Santa's absolute favorite. Treaclemint cookies. Laced with Ecstasy, they get results. No way you're not getting a Playstation 3 if you leave these out.

Saturday, December 23, 2006

Howard Stern

From the Clean Channel to the Dog Star, Howard continues to remind us of the words of Lenny Bruce:

"Take away the right to say fuck and you take away the right to say fuck the government."

Thursday, December 21, 2006

Leech

I tell ya, you're aLL Right. You're All righT in my boOk, know what I'm sayin'? You're OkAY!
Hey. You're FLush. Buy me A drink, wouldJa?
You'd Do that for mE? You are a GentLeman and a Scholar, sir.
Merry goDDam chrismas!

Wednesday, December 20, 2006

Vesta

Back then it was no simple task to kindle a fire, so once one was started, it had to be maintained. Hestia kept it going on Olympus, all the while fending off the advances of vain Apollo and damp Poseidon. Her Roman version was Vesta, who kept the fire going in her circular temple atop Palatine Hill. Vesta hired a crew of like minded virgins to help her in her task. Their hearth tending was a thing to behold. Embers were sent out from the temple to kindle fires in the farthest reaches of the empire. Newborn babes were brought to the fires for tempering.

The Vestal Virgins had two things to maintain: the fire and their virginity. To lose either was punishable by death. Naturally, the method chosen to bring about this result was to tie her to a post and burn her alive. There were always enough coals to achieve this.

Monday, December 18, 2006

Man on Mars

Martian terrain (click to enlarge) with large pointy-chinned, feather-cheeked dour man. Has martian perched atop his right forehead (your left). May have old man above left eye.
Here's the martian.

Also: The North Pole here on Earth ain't much, but here is the North Pole on Mars. Cool. Maybe that's where S. Claus lives.

Sunday, December 17, 2006

John Brown

John Brown leaned forward. Told them they could easily dispose of him; they were nearly there already. But the thornier issue - you remember - slavery? That would remain.

You would dare arm our slaves, enable them to rise up, kill or make suffer their masters, join with you and your like; brigands, ruffians and Negroes alike? Brown, suppose you had every nigger in the United States, what would you do with them?

I would set them free.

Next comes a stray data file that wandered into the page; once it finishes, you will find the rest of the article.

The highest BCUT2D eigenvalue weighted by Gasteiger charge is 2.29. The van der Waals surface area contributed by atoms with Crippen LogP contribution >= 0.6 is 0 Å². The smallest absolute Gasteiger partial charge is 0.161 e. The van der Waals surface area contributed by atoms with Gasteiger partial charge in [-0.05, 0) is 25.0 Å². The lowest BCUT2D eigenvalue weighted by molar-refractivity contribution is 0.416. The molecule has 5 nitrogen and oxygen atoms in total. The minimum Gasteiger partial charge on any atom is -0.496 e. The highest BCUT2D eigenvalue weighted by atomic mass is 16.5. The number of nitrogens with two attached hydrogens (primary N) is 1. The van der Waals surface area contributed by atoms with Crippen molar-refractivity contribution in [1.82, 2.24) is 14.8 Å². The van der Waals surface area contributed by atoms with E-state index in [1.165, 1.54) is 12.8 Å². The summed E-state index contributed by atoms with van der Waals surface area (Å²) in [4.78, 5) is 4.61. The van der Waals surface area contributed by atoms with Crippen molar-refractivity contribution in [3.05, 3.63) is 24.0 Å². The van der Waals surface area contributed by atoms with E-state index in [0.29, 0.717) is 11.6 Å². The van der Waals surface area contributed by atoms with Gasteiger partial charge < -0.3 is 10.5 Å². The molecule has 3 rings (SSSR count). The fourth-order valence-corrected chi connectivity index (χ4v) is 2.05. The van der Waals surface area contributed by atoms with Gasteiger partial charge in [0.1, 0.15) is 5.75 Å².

Meet John Brown, terrorist.

Saturday, December 16, 2006

Guignol

Take one Montmarte church replete with cherubim. Combine with overwritten scripts and overacting players. Add a dash of illicity. Garnish with a slice of death, et voila: Behold the Grand Guignol.

Who knew the body held so many guts and there were so many ways to bring them to the surface? Arms, legs and heads were violently torn from their owners. Blood flowed, eyeballs bounced. Actual crimes of the days were reenacted with flourish, making the Grand Guignol the Law & Order of its day. Society swells and riff-raff alike sat prepared to be enthralled and disgusted and possibly pelted with entrails, a doctor always in the wings to treat the faintable. Apparent spectators could be in a trice dragged stageward for subsequent torture and rape. C'était horrible.

Next to the Eiffel Tower, it was The Place To Go when you visited Paris.

Thursday, December 14, 2006

Bigfoot Forward

Two hundred kilometers northeast of Saskatoon, I set my turboprop down on the tundra. I had come to take part in a poker game with some high rolling natives of the region, and I found the game soon enough. It went on in earnest for two days and then things got serious. I was racking up my share, but I was looking for the cards to nudge out the man I saw as my biggest threat, Running Fox.
I was dealt three sixes and bet half of what I'd won. They all dropped - all, that is, but Running Fox, who called and stood pat. I drew two and bet it all, having drawn the fourth six. I knew Running Fox didn't have enough on the table to cover the bet. He threw this photo into the pot.
"What the Sam Hill is that?" I asked.
"Bigfoot," said Running Fox.
"Bigfoot?" My jaw dropped. "You mean, you possess a Bigfoot?" He nodded. "A living Bigfoot?" He nodded again, stoically. "Well," I said, "this I have to see. I'll except Bigfoot as your call." I prayed he didn't have a straight flush.
"Read and weep. Full house, kingss high."
"Not good enough, Foxy. Four sixes."
And that's the story of the sasquatch I won in Saskatchewan.

Wednesday, December 13, 2006

We're All Working for the Swami

I first met Swami Dave in a crowded street market in the steamy holy city of Baton Rouge. I was but a waif and wastrel - a waifstrel, as it were. I was indentured to a dentist. My job was to blow opium smoke into a hose.
Swami Dave floated into the stall on a cloud of flowers, his jaw swollen. "It'll have to come out," was the verdict. He refused the hose and never flinched. When it was done, I offered to shine his shoes. Then I noticed he was barefoot, so I washed his feet instead.
He must have seen something in me, because he slipped the dentist a wad of bills. Just like that, I was a free man. A free kid, anyway.